Thylacinus potens

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Thylacinus potens
Temporal range: Miocene (10-8 MYA)
Thylacinus potens.jpg
Scientific classification
Kingdom: Animalia
Phylum: Chordata
Class: Mammalia
Infraclass: Marsupialia
Order: Dasyuromorphia
Family: Thylacinidae
Genus: Thylacinus
Species: T. potens
Binomial name
Thylacinus potens
(Woodburne, 1967)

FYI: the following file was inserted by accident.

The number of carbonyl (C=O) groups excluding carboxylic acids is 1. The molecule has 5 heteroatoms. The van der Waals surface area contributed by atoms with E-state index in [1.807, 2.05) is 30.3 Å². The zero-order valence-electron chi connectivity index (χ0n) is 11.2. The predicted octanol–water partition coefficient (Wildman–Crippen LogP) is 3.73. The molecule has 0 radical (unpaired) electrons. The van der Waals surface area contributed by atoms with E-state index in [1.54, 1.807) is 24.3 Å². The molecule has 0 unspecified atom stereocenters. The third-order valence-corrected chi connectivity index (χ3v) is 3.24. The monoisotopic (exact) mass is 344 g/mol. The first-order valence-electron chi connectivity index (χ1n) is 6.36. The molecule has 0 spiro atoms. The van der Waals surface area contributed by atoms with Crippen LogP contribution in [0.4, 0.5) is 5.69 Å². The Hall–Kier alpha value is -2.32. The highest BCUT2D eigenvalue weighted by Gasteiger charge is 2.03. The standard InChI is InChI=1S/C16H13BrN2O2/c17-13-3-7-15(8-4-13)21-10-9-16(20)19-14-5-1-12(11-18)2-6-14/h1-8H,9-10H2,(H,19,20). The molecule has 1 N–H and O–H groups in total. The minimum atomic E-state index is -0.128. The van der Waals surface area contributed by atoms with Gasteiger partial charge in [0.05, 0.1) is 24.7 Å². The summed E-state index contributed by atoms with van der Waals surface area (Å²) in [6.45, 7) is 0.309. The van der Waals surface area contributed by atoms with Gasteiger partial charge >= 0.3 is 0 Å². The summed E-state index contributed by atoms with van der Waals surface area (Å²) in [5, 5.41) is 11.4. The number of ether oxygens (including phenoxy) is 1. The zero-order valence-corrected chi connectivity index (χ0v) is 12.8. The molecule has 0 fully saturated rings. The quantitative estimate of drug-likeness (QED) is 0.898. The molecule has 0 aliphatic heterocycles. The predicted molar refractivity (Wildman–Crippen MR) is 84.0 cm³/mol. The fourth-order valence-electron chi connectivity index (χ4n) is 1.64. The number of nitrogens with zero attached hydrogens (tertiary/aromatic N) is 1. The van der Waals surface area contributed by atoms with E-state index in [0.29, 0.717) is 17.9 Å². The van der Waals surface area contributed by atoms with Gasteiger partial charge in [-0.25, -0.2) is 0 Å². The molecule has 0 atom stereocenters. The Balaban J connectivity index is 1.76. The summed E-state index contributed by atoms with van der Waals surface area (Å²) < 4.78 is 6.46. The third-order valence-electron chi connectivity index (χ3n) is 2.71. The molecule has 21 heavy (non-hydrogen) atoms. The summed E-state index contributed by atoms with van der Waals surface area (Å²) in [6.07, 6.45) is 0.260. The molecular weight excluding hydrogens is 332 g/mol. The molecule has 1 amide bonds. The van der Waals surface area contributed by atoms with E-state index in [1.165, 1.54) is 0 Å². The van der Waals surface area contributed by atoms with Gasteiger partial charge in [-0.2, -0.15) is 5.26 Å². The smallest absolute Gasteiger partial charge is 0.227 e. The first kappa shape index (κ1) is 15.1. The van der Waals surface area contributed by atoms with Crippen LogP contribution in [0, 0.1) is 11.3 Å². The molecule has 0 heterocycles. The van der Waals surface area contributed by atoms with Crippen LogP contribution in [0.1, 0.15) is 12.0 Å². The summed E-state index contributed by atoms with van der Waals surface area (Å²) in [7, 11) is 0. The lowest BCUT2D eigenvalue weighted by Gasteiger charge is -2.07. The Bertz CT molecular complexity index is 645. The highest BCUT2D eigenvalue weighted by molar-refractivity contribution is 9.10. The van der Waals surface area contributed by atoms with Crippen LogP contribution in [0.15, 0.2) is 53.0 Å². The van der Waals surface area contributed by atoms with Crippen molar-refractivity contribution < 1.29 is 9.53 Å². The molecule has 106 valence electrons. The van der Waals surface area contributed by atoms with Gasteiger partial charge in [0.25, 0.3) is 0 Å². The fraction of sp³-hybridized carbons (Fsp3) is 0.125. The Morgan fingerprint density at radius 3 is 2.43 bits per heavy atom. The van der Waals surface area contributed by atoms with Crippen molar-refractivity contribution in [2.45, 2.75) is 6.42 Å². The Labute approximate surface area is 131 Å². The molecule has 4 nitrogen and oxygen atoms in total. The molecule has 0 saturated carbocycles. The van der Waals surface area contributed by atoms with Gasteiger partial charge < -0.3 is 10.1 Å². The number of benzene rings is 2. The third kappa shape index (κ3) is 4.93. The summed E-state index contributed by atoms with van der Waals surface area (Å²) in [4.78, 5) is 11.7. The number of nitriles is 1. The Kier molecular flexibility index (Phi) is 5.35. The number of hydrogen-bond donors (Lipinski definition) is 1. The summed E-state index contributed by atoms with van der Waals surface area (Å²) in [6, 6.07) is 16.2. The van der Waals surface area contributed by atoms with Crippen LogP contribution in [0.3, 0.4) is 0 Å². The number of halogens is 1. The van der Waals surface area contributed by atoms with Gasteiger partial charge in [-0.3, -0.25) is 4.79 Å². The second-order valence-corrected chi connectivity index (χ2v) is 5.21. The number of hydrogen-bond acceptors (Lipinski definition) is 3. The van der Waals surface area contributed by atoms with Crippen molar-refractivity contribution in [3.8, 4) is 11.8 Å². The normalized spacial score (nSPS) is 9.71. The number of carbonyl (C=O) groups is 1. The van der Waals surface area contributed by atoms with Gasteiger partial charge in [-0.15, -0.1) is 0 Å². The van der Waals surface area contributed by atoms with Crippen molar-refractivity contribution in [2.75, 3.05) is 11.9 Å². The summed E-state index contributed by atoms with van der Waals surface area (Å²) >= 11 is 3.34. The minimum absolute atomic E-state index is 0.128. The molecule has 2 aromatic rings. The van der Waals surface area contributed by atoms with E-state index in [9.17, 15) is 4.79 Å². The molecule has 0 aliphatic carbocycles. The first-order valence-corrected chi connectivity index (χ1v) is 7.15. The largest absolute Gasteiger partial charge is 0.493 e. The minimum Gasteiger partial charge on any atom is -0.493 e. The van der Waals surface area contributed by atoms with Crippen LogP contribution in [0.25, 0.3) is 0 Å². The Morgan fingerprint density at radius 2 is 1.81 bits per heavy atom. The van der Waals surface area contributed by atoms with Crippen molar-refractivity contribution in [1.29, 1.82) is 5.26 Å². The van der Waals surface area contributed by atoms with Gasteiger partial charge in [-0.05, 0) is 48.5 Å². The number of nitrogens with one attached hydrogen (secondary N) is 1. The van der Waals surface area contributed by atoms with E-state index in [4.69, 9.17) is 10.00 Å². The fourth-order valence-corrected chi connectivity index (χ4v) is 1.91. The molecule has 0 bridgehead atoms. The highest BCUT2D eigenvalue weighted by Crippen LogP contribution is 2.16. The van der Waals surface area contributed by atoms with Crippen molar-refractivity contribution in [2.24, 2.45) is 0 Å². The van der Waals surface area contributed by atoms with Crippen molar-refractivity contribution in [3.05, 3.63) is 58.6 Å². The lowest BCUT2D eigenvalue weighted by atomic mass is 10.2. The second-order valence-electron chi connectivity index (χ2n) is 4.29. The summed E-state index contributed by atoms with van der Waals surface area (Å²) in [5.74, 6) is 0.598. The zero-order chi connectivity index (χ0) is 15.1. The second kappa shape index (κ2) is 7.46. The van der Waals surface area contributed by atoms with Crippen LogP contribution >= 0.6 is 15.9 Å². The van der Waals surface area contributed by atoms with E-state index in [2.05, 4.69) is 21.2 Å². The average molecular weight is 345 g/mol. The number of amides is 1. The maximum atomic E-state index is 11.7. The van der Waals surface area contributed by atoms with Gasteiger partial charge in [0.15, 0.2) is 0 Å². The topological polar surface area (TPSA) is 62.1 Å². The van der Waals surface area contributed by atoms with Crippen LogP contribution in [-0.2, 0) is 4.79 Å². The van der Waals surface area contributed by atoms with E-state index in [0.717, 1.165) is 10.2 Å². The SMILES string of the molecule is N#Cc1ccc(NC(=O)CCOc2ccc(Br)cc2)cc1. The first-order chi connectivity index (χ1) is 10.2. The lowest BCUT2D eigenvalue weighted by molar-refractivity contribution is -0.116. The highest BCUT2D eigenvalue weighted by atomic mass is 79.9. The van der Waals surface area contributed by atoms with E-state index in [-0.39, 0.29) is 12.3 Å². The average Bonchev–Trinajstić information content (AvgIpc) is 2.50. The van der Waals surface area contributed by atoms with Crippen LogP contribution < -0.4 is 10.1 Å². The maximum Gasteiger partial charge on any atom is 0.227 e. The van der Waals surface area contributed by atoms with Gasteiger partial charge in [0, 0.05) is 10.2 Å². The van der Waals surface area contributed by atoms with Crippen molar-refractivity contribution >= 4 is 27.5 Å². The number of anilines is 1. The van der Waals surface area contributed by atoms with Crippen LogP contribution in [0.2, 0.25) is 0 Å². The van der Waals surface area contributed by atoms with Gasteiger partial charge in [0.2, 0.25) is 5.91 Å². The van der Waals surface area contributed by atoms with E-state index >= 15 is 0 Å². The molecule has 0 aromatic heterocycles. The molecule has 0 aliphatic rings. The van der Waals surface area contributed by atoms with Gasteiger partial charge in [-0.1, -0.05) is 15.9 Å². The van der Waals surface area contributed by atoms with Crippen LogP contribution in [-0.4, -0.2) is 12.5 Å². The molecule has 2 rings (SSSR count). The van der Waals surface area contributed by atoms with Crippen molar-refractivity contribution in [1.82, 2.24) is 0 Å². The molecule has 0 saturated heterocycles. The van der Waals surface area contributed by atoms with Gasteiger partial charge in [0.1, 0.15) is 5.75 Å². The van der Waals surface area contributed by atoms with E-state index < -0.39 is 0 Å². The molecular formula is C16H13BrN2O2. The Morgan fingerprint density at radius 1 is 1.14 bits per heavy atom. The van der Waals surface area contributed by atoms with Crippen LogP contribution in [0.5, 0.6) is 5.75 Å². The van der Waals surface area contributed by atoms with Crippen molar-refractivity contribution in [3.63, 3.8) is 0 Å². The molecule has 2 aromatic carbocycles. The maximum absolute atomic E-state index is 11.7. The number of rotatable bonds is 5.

Thylacinus potens ("powerful thylacine") was the largest species of the family Thylacinidae, known from a single poorly preserved fossil discovered by Michael O. Woodburne in 1967 in a Late Miocene locality near Alice Springs, Northern Territory. It preceded the modern thylacine by 4–6 million years,[1] and was 5% bigger,[2] was more robust and had a shorter, broader skull. Its size is estimated to be similar to that of a grey wolf; the head and body together were around 5 feet long, and its teeth were less adapted for shearing compared to those of the modern thylacine.[1]

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